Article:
Clearly, no matter how enticing the idea of relationships with vampires might be, taking pointers from these two is a bad idea.

    Anti-Valentine’s Day Couple: Larry and Cheryl

    By Harry Nelson
    Opinion Editor
    “Curb Your Enthusiasm” may be my all-time favorite comedy show. Larry’s (Larry David) antics never fail to crack me up, and I can appreciate how, despite his complete lack of tact, Larry is almost always right.
    So it really bugs me how Cheryl (Cheryl Hines), his wife, never sticks up for him. She knows a newspaper wouldn’t intentionally print a typo like Larry made for her aunt’s obituary, but that didn’t stop her from yelling at him about it. The time she walked away from the locked bathroom was petty and spiteful.
    And she wouldn’t even let Larry leave town when Wanda gave them the inside tip of an imminent terrorist attack in Los Angeles!
    Anyway, I’m glad they finally got divorced, and I hope they don’t end up back together. Larry could do so much better, and his pursual of her put a damper on this last season.
    If only he had stayed with Loretta (Vivica Fox), the lamest part of this last season could have been eliminated.
    Even though she whined too much about having cancer, she was still more tolerable than the annoying, hypocritical Cheryl.

    Anti-Valentine’s Day Couple: Jon and Kate Gosselin

    By Bob Carskadon
    Sports Editor
    In the last year, Jon and Kate Gosselin reached a superstar couple status, thanks to their plus eight, usually reserved for people like Brangelina or the gone-but-not-forgotten Bennifer.
    They quickly went from popular to one of the most-hated couples ever when they had a messy divorce and exploited their children on TV.
    Let’s be honest, though. Anyone who has watched a few episodes (yes, I’ve seen way too many, but I’m the sports editor so I get a few man points back, right?) knows Kate is one the most insane, attention-seeking women on television. Most of us felt bad for Jon having to deal with her constant yelling and nagging, but the way he handled things when they split up slid him out of the good graces of the public.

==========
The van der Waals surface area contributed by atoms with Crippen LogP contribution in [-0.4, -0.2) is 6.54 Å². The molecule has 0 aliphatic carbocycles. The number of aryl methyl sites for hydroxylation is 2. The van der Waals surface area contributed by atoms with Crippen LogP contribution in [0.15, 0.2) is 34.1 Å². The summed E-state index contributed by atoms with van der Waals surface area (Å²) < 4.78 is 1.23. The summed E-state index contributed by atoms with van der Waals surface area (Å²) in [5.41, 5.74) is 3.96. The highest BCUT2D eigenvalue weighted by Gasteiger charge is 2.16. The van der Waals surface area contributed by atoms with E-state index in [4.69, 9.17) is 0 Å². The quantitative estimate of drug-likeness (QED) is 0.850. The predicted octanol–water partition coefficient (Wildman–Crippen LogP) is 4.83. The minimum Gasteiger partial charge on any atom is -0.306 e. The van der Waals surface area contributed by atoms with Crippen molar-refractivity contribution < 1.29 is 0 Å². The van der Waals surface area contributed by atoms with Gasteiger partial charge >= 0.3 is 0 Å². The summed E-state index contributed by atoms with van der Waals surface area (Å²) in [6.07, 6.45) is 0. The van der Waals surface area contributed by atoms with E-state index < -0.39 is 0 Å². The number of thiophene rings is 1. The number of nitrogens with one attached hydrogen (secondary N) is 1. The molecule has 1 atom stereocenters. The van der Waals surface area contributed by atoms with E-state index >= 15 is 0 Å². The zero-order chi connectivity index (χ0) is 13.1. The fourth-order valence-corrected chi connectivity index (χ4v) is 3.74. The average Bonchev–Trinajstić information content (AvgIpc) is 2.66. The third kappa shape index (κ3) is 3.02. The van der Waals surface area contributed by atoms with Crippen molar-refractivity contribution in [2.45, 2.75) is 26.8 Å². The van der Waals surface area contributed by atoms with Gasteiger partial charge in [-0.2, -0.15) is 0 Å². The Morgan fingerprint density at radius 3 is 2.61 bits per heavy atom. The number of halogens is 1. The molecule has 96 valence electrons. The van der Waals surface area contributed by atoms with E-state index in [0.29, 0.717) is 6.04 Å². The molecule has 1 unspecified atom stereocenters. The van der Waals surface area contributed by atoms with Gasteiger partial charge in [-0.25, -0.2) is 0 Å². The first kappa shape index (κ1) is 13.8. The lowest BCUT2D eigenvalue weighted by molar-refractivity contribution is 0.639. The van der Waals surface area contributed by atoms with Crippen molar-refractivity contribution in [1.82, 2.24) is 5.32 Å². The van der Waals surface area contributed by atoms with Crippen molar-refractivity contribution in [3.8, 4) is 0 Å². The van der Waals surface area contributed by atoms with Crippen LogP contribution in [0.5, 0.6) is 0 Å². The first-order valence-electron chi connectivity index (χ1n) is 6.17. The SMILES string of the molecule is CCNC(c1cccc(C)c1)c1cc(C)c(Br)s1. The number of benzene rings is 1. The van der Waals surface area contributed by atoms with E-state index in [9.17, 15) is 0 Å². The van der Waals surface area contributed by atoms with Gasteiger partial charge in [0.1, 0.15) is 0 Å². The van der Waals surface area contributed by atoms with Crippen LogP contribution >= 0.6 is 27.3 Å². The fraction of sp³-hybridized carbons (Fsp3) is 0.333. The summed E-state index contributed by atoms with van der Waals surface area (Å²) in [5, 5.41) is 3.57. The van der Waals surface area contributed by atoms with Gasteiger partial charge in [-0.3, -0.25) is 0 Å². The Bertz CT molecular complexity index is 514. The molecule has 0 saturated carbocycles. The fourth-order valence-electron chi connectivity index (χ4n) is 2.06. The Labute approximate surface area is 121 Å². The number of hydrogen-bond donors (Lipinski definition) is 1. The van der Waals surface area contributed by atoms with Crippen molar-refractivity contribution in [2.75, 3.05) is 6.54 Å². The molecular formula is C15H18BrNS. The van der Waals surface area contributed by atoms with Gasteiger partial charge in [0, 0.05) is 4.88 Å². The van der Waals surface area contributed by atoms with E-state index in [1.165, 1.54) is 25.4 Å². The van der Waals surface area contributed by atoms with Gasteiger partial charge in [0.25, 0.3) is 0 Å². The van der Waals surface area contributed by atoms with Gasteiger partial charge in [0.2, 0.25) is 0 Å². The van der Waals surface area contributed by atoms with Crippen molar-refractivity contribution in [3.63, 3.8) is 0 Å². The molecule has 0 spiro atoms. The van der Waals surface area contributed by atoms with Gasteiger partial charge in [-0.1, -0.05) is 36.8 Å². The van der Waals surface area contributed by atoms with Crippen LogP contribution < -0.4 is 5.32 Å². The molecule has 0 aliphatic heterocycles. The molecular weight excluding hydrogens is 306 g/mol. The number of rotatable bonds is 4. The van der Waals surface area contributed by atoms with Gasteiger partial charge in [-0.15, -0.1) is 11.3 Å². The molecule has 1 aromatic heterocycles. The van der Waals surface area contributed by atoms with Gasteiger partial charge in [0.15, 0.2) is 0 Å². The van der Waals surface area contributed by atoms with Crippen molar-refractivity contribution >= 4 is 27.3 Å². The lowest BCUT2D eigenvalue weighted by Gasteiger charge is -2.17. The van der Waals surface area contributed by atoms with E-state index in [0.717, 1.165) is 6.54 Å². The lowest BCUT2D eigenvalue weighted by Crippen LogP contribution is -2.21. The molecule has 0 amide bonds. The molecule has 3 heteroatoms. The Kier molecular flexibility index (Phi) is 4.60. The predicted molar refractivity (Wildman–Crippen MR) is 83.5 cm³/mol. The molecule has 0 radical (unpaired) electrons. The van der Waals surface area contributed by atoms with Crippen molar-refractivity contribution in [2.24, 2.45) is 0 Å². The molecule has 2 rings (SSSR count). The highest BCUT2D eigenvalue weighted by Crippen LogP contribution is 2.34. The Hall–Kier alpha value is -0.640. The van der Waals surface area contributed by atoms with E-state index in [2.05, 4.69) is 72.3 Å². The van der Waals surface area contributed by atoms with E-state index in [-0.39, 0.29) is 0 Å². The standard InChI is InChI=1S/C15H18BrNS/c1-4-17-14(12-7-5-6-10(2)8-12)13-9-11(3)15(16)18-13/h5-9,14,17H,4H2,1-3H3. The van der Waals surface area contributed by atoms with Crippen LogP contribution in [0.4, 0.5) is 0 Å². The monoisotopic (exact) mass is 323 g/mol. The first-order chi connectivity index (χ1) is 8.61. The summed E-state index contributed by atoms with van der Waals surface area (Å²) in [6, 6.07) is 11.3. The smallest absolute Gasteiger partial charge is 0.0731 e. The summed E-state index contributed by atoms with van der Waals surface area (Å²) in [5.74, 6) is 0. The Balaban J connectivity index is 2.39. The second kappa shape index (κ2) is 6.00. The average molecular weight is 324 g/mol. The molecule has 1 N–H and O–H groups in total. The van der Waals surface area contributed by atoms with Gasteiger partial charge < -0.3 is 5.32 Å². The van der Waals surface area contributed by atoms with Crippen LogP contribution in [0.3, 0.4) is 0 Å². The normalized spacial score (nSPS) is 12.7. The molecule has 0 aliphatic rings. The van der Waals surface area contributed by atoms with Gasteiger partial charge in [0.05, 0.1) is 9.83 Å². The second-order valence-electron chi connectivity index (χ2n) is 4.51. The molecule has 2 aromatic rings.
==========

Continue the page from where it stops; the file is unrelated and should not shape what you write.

Going from one of the most popular couples in America to one of the most universally-disliked divorcees in a matter of months is more than enough to earn and Jon and Kate worst couple.

    Anti-Valentine’s Day Couple: Romeo and Juliet

    By Julia Pendley
    Assistant News Editor
    Romeo and Juliet may be one of Shakespeare’s most well-known plays, and while I agree it is an excellent play, the romanticism society associates it is a bit hasty and undue.
    The feud the Montagues and the Capulets causes both Romeo and Juliet to act irrationally and immaturely. The ball at which they meet begins with Romeo obsessively in love with another woman. The second he lays eyes on Juliet he falls in love with her. Juliet was only 13 when she falls so desperately in love with boy she doesn’t even know.
    The relationship is set up to fail from the beginning. Willing to die for love may seem like a romantic notion, but I personally would never commit suicide over the end of a loved one’s life.

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    Classic Valentine’s Day/Anti-Valentine’s Day: Couples